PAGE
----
It started with Peter and the Wolf.
I’ve been wanting to play with Markoved text for some time, using books available in the public domain, easily accessible via Gutenberg. The idea in my head was to create a Twitter bot that would mash Peter Pan together with Call of the Wild (although later I realized that Beowulf would be the better option) and tweet lines from the merged books. As I dug into this project, I realized that the mash-up text wasn’t really interesting enough to hold its own as a bot, but I did like combining different texts to see the results. After while I realized that the *more interesting* challenge would be to build an app where any two (or more) Gutenberg texts can be combined. Behold, the #notbot!
(And yes, I got my Peter and the Wolf in there.) Go play, and then come back and I will show you how I built it:
Look, I made a thing!
I took a giant leap this week in my knowledge base, learning and launching my first Rails application. It tracks robots that you would like to build. If you don’t build robots, it has no real practical purpose other than meeting the objectives of the assignment.
For those who don’t know, Rails is… how to describe this. It’s frequently paired with Ruby and it’s a thing you stick your Ruby code into to make it a lot more complicated. Kinda. I still don’t really see the point. It connects your code to a database so you and other people can store things. In theory you could design and run a weblog from a Ruby on Rails app instead of using, say, WordPress (hey that’s not a bad idea). (Except that any entry would probably take 50 hours and like 17 file updates.)
Suffice it to say, I have a lot to learn still about Rails.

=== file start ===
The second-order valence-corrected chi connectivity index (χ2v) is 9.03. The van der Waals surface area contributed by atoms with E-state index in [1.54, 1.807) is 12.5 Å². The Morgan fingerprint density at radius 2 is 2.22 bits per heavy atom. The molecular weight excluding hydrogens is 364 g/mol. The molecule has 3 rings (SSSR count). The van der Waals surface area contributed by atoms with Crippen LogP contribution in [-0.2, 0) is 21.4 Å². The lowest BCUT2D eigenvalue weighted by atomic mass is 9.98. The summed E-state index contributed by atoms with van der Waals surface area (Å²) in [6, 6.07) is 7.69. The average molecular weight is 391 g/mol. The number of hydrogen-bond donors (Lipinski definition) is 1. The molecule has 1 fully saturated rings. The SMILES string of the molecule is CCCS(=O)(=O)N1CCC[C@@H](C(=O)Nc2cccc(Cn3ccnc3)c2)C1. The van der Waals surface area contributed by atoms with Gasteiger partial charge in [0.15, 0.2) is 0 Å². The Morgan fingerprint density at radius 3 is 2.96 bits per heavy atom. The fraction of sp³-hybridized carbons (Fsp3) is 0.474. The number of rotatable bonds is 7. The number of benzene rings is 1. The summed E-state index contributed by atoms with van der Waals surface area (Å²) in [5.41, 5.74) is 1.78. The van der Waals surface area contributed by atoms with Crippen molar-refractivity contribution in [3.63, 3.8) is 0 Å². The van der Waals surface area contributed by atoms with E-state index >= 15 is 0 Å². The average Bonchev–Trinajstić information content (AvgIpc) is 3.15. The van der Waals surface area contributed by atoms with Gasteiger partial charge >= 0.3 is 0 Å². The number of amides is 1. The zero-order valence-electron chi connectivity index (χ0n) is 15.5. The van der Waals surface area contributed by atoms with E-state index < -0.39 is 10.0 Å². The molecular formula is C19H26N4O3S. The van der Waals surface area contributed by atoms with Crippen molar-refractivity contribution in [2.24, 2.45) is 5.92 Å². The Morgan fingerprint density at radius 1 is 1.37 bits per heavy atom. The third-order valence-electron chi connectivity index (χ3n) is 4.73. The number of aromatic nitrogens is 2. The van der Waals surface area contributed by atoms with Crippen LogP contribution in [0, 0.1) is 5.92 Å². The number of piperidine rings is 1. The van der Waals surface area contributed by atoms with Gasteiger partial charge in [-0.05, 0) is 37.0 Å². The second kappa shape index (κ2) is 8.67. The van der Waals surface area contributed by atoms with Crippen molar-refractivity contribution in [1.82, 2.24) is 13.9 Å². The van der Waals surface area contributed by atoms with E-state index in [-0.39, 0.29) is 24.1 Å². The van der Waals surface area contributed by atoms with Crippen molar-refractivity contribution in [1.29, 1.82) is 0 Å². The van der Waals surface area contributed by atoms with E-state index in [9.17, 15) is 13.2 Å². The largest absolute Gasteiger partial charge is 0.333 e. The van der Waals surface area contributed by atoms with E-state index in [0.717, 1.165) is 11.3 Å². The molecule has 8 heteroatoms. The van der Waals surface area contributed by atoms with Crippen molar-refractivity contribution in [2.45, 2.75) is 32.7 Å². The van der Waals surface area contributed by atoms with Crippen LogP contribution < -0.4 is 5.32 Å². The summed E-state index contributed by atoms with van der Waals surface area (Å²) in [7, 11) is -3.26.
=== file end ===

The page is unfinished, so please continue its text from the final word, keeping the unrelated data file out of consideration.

But my app works! Go add a robot! This completes the three application assignments, so I’ll tinker this weekend and submit on Monday. I am hoping to gain official acceptance before August 10th, which is the scholarship application deadline.
Some thoughts on Rails:
OK, you want to talk bots? Let’s talk bots! First, let’s go back…
WAAAAAY back. A few weeks ago, I got a nice mention on Twitter from a procrastinating grad student who found my tutorial and used it to set up Ecce , a Publilius Syrus twitterbot (I had to wikipedia that).
finishing the bot
how you have to finish the bot…
how you watch the rest of the world from a window–
while you finish the bot
mapping out a .py
what you feel for twitter’s API
what you feel when errors that come through heroku go
“tweet status update failed on third try…”
My bot is now deployed and fully-functioning out in The Cloud, thanks to Joel!
>>Ok I have a twitter bot and I want to run it but not from my personal computer, help
The above link tells the story of how I went from here (functioning bot, living on my laptop) to here (functioning bot, living on GitHub/running on heroku). First, you’ll need to install heroku and follow the directions to get started, here. After that, follow Joel’s directions and you’re golden.
I hope you didn’t have other things to do today.
This is part 2 of the tutorial.
Part 1: Build a Twitter Bot with Python
Part 3: Top Bot